Surface‐exposed calreticulin (ecto‐CRT) and secreted ATP are crucial damage‐associated molecular patterns (DAMPs) for immunogenic apoptosis. Inducers of immunogenic apoptosis rely on an endoplasmic reticulum (ER)‐based (reactive oxygen species (ROS)‐regulated) pathway for ecto‐CRT induction, but the ATP secretion pathway is unknown. We found that after photodynamic therapy (PDT), which generates ROS‐mediated ER stress, dying cancer cells undergo immunogenic apoptosis characterized by phenotypic maturation (CD80 high , CD83 high , CD86 high , MHC‐II high ) and functional stimulation (NO high , IL‐10 absent , IL‐1β high ) of dendritic cells as well as induction of a protective antitumour immune response. Intriguingly, early after PDT the cancer cells displayed ecto‐CRT and secreted ATP before exhibiting biochemical signatures of apoptosis, through overlapping PERK‐orchestrated pathways that require a functional secretory pathway and phosphoinositide 3‐kinase (PI3K)‐mediated plasma membrane/extracellular trafficking. Interestingly, eIF2α phosphorylation and caspase‐8 signalling are dispensable for this ecto‐CRT exposure. We also identified LRP1/CD91 as the surface docking site for ecto‐CRT and found that depletion of PERK, PI3K p110α and LRP1 but not caspase‐8 reduced the immunogenicity of the cancer cells. These results unravel a novel PERK‐dependent subroutine for the early and simultaneous emission of two critical DAMPs following ROS‐mediated ER stress. Unravelling molecular mechanisms that trigger immunogenic apoptosis of cancer cells could improve therapeutic intervention. Here, photo‐oxidative ER stress increases presentation of ‘eat me’ (surface‐exposed calreticulin) and ‘find me’ (ATP secretion) signals via a novel, PERK‐dependent pathway.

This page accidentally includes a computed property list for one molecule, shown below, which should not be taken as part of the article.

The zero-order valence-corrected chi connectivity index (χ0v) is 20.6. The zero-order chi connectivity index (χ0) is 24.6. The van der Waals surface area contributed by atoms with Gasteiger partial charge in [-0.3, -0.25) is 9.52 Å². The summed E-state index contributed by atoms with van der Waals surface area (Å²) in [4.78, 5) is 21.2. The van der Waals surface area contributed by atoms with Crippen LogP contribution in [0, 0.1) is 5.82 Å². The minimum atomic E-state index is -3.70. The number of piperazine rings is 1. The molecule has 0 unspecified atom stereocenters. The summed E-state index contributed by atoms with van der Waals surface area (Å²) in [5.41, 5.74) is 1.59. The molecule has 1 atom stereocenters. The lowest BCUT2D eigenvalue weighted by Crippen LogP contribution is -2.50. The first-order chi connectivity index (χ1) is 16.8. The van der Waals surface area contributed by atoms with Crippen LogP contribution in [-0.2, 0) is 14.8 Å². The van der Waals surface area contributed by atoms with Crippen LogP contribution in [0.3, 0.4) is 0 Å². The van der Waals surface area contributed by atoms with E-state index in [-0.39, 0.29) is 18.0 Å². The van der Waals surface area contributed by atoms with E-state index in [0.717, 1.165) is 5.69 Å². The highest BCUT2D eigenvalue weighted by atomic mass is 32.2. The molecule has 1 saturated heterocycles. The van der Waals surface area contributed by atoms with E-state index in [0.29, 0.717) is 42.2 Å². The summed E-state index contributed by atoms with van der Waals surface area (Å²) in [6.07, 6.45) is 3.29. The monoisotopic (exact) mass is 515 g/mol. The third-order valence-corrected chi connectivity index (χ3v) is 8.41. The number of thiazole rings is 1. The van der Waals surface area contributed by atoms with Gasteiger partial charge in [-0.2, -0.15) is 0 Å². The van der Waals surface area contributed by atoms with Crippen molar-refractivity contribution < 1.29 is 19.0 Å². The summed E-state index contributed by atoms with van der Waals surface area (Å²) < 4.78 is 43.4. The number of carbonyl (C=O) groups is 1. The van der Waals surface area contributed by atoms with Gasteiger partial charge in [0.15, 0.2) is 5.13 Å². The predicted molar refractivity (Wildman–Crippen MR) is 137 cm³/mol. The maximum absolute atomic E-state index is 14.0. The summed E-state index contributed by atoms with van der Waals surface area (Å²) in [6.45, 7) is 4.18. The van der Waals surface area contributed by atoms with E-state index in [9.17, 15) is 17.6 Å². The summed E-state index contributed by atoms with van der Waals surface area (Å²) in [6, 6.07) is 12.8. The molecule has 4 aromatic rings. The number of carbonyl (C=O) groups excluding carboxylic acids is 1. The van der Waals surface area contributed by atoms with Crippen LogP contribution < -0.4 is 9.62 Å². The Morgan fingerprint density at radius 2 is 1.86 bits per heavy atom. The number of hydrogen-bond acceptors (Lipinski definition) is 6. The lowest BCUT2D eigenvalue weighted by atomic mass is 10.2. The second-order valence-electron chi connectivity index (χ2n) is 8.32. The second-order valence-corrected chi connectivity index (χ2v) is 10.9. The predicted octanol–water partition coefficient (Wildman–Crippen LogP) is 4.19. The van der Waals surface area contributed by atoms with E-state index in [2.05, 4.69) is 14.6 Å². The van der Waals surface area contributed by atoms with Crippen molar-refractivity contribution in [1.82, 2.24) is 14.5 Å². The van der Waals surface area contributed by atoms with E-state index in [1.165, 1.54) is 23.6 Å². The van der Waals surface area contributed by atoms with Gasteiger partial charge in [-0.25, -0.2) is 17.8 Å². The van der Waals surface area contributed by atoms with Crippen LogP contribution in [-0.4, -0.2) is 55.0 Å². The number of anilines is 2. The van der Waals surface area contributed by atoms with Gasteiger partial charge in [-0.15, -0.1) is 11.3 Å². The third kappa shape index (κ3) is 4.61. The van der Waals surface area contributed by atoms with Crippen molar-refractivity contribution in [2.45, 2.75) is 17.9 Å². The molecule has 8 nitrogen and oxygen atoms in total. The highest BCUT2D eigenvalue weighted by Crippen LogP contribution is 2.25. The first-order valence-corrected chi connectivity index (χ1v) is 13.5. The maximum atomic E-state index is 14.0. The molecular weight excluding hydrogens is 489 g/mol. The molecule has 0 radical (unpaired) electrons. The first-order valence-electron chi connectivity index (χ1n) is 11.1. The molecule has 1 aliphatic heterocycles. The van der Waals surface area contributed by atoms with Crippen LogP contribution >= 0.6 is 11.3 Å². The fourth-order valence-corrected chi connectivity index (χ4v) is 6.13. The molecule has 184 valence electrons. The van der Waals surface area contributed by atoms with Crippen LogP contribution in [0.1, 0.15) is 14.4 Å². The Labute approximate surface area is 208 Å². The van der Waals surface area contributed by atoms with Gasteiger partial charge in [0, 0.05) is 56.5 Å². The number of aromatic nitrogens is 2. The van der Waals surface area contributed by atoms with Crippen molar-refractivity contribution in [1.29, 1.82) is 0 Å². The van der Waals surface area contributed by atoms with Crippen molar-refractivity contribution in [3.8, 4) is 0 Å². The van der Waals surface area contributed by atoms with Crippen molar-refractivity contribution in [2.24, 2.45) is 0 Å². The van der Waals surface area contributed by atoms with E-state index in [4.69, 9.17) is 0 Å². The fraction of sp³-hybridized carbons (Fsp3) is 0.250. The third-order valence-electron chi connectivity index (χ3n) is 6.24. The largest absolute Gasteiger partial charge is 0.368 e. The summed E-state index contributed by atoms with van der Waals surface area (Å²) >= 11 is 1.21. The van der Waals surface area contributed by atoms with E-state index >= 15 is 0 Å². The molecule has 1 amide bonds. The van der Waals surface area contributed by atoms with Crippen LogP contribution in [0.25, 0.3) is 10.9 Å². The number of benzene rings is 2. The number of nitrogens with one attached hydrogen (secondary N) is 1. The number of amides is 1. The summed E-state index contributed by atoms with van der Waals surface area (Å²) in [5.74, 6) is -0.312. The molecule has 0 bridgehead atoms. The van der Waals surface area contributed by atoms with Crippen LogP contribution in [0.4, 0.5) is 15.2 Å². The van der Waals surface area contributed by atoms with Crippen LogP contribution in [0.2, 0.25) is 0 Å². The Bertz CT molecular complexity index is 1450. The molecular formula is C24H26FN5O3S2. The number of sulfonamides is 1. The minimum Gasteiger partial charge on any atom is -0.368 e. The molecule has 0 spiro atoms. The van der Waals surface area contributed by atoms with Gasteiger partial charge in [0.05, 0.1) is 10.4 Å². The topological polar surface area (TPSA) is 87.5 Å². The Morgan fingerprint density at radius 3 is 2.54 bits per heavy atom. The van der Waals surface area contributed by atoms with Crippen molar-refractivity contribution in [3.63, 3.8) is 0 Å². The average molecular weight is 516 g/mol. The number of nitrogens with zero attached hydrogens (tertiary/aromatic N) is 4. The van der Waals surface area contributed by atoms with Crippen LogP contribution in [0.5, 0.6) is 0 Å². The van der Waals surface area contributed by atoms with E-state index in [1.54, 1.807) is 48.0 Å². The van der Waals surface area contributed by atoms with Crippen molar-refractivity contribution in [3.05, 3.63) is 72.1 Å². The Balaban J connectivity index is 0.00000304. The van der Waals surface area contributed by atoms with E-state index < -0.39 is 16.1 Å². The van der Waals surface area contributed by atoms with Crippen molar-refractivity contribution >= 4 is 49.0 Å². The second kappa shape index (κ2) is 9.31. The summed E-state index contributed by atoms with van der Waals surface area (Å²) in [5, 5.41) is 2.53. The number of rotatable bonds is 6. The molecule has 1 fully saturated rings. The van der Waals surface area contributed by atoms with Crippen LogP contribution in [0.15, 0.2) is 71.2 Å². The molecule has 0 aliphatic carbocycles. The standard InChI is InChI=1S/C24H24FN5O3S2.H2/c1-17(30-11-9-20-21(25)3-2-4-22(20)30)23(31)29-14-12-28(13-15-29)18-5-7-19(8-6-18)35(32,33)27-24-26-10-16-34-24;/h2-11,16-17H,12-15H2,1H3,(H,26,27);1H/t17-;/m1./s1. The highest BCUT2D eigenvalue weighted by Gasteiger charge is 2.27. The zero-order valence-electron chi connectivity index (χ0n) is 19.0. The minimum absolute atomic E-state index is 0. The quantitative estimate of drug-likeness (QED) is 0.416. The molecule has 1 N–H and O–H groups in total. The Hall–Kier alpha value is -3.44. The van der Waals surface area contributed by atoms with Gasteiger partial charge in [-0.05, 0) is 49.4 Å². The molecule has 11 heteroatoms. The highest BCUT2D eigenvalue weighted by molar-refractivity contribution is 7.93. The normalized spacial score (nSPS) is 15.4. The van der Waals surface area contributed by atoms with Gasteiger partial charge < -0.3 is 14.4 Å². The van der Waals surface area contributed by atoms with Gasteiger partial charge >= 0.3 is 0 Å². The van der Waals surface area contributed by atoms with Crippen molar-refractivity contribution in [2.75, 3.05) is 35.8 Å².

Accumulation of depolarized mitochondria within β‐cells has been associated with oxidative damage and development of diabetes. To determine the source and fate of depolarized mitochondria, individual mitochondria were photolabeled and tracked through fusion and fission. Mitochondria were found to go through frequent cycles of fusion and fission in a ‘kiss and run’ pattern. Fission events often generated uneven daughter units: one daughter exhibited increased membrane potential (Δψ m ) and a high probability of subsequent fusion, while the other had decreased membrane potential and a reduced probability for a fusion event. Together, this pattern generated a subpopulation of non‐fusing mitochondria that were found to have reduced Δψ m and decreased levels of the fusion protein OPA1. Inhibition of the fission machinery through DRP1 K38A or FIS1 RNAi decreased mitochondrial autophagy and resulted in the accumulation of oxidized mitochondrial proteins, reduced respiration and impaired insulin secretion. Pulse chase and arrest of autophagy at the pre‐proteolysis stage reveal that before autophagy mitochondria lose Δψ m and OPA1, and that overexpression of OPA1 decreases mitochondrial autophagy. Together, these findings suggest that fission followed by selective fusion segregates dysfunctional mitochondria and permits their removal by autophagy.